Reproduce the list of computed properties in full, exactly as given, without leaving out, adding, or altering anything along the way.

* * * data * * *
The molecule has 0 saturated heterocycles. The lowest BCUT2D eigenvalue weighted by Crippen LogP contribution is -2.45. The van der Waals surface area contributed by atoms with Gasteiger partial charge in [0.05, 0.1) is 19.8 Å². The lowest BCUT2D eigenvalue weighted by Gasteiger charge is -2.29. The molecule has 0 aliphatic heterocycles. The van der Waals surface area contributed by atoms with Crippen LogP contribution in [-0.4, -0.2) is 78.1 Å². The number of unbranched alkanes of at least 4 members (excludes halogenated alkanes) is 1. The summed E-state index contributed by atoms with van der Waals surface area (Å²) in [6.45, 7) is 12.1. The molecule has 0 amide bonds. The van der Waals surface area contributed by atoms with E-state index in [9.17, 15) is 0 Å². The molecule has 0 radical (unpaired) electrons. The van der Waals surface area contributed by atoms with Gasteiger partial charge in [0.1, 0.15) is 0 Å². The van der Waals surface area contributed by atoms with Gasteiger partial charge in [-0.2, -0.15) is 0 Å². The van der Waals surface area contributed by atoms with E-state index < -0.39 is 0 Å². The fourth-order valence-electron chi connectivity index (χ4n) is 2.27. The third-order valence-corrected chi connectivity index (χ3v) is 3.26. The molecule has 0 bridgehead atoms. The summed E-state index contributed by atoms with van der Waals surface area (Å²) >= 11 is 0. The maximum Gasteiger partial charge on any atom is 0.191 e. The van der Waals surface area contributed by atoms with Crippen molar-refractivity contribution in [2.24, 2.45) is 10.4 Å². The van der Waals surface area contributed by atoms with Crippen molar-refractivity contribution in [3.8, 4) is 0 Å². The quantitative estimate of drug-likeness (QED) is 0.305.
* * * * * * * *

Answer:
The molecule has 0 saturated heterocycles. The lowest BCUT2D eigenvalue weighted by Crippen LogP contribution is -2.45. The van der Waals surface area contributed by atoms with Gasteiger partial charge in [0.05, 0.1) is 19.8 Å². The lowest BCUT2D eigenvalue weighted by Gasteiger charge is -2.29. The molecule has 0 aliphatic heterocycles. The van der Waals surface area contributed by atoms with Crippen LogP contribution in [-0.4, -0.2) is 78.1 Å². The number of unbranched alkanes of at least 4 members (excludes halogenated alkanes) is 1. The summed E-state index contributed by atoms with van der Waals surface area (Å²) in [6.45, 7) is 12.1. The molecule has 0 amide bonds. The van der Waals surface area contributed by atoms with E-state index in [9.17, 15) is 0 Å². The molecule has 0 radical (unpaired) electrons. The van der Waals surface area contributed by atoms with Gasteiger partial charge in [0.1, 0.15) is 0 Å². The van der Waals surface area contributed by atoms with Gasteiger partial charge in [-0.2, -0.15) is 0 Å². The van der Waals surface area contributed by atoms with E-state index < -0.39 is 0 Å². The fourth-order valence-electron chi connectivity index (χ4n) is 2.27. The third-order valence-corrected chi connectivity index (χ3v) is 3.26. The molecule has 0 bridgehead atoms. The summed E-state index contributed by atoms with van der Waals surface area (Å²) >= 11 is 0. The maximum Gasteiger partial charge on any atom is 0.191 e. The van der Waals surface area contributed by atoms with Crippen molar-refractivity contribution in [2.24, 2.45) is 10.4 Å². The van der Waals surface area contributed by atoms with Crippen molar-refractivity contribution in [3.8, 4) is 0 Å². The quantitative estimate of drug-likeness (QED) is 0.305.